Sinopec’s subsidiary refinery in Singapore’s province of Hainan delivered its first shipment of low-sulphur bunker fuel, complying withe upcoming IMO 2020 sulphur cap regulation. Namely, a ship with 2,200 tonnes of low-sulphur fuel departed the Hainan refinery in late February heading to Ningbo on the east coast. The fuel will be put to pilot use at a maritime institution in Shanghai.
Hellenic Petroleum, one of Greece’s biggest oil refiners, informed on February 28 that two of its three refineries are already ready to comply with the 2020 sulphur cap. Specifically, its refineries in Elefsina and Thessaloniki have adjusted to the new rules. As for the third refinery in Aspropyrgos, which produces high sulphur fuel oil, it will comply with the new rules in November.
IUMI, the International Union of Marine Insurance, forces refineries to test on low sulphur fuels ahead of the introduction of the global sulphur cap on 2020. IUMI stated that fuel testing is undertaken by the end-user but this has to change. IUMI is calling for regulation that obliges refineries to guarantee the quality of their fuel and for vessel operators to improve their systems, processes and training to protect their vessels against the potential impact of using low sulphur bunkers.
EIA published that the implementation of new regulations on marine fuel will affect crude oil and petroleum product markets the following decade. The Administration focuses mainly on the long-term implications of the market changes that will involve changes to ships, marine fuels, refining, and some infrastructure in the next six to eight years.
Saudi Aramco aims to invest up to $1.6 billion for about for up to 19.9% of Hyundai Oilbank from Hyundai Heavy Industries Holdings, which owns 91.13% of Hyundai Oilbank. The latter has 650,000 barrels per day of refining capacity in the southwestern city of Daesan and plans to expand its petrochemical business. Saudi Aramco will probably value Hyundai Oilbank at 10 trillion won, or 36,000 won per share.
Gibson Shipbrokers published a Weekly Tanker Market Report, on January 25, based on EIA’s recent report that 2019 is expected to see the largest wave of refinery capacity additions. Gibson expects that 2.6 million b/d of new capacity will initiate operations this year. In terms of pure volumes, this is an optimistic sign for the product tanker market. Yet, the report focuses on how global product flows shape up.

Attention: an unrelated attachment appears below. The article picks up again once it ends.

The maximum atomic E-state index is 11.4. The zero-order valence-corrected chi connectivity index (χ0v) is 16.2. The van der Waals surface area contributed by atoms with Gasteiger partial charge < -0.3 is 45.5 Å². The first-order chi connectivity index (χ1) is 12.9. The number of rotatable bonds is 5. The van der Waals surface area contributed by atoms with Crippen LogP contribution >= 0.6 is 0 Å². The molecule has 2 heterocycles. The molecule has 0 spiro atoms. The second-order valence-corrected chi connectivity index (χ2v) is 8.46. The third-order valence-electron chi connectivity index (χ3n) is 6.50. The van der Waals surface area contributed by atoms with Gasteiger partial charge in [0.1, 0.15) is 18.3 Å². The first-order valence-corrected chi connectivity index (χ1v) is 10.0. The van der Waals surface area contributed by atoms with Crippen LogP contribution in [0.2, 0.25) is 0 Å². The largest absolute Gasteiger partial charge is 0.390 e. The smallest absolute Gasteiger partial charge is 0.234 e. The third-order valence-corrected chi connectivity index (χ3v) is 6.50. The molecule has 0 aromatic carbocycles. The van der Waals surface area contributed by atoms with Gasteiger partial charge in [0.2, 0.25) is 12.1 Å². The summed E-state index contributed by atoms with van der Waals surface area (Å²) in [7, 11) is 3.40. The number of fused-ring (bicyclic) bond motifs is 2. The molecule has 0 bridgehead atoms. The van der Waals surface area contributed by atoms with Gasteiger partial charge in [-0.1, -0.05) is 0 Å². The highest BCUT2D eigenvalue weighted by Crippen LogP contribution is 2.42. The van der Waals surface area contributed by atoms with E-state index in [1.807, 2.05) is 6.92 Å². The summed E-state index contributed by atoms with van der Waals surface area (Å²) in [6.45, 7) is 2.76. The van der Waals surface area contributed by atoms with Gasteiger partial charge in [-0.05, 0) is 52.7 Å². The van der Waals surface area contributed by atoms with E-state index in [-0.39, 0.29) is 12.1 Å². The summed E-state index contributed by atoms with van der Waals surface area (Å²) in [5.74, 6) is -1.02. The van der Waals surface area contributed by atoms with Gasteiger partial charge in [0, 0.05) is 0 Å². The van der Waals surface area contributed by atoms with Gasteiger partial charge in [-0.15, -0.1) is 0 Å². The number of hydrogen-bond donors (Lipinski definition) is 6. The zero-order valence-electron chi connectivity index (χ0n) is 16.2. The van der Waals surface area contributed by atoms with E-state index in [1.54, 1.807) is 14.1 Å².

Saudi Arabia has its eye on constructing an oil refinery in South Africa as part of a pledge to invest as much as $10 billion in Africa’s most developed economy, according to Bloomberg. The Saudi Aramco and South Africa’s Central Energy Fund are to conduct joint surveys based on a refinery and petrochemical complex. The negotiations highlight South Africa’s aspiration to add a refinery, which it has under consideration for a decade.
According to EIA’s report, global oil refining capacity is expected to increase rapidly, resulting to a product boost from diesel, to gasoline, to marine fuel. The capacity will grow by 2.6 million barrels per day and the demand for the refined products will be approximately on 1.1 million barrels per day.
Output cuts in oil-rich Alberta and Saudi Arabia result to leaving heavy-crude refiners from the Gulf of Mexico to Asia in a challenging position. The Saudis are expected to mostly focus on paring output of heavy crude as they lead efforts to rebalance the global market, according to Bloomberg. Although curtailments in Canada have driven local prices at a record in almost a decade, others as Arab Heavy and Heavy Louisiana Sweet are also gaining a powerful position.
Saras will construct new bunkering terminal at its plant in Sardinia in order to market a cleaner marine fuel with even lower sulphur content which will be compliant with the IMO 2020 global sulphur limit. The Italian energy provider is investing in infrastructure that will allow ships to dock outside its 300,000-barrels-per-day Sarroch refinery in Sardinia to directly load ultra-low-sulphur marine fuel oil.
Seafarer Stories: Capt. Panagiotis Batavanis, Master26/02/2021
Seafarer Stories: Capt. Efstathios Katsiropoulos, Master Class B26/02/2021
Seafarer Stories: Eleni Lykofridi, Chief Officer26/02/2021
- Maritime Knowledge
Building Resilience: Seafarers need to be energized and feel vitality26/02/2021
- Maritime Health
Warning signs of heat stress26/02/2021
One year of IMO Sulphur cap: Lessons learned and the way forward26/02/2021
When stowaways turn violent26/02/2021
Lessons learned: Pneumatic line throwers ought not be used during mooring operation26/02/2021
Shell LNG Outlook 2021: Global LNG demand to reach 700 million tonnes by 204026/02/2021
Stranded livestock carrier returns to Spain after months at sea26/02/2021
- Maritime Health
Update: Live map depicts spread of coronavirusCasualties
Watch: Containership runs into craneCasualties
Case study: Cruise ship allision under pilotageCasualties
Transport Malta investigation: Crew member injured during tank cleaning
Trending Now2020 sulphur cap accident reports Arctic China container ships COVID-19 cruise ships digitalization DNV GL EU green practices IMO lessons learned LNG as a fuel Maersk maritime piracy maritime security offshore operations oil and gas industry ports reducing shipping emissions reports safety measures shipping industry shipping market sm sustainability UK US USCG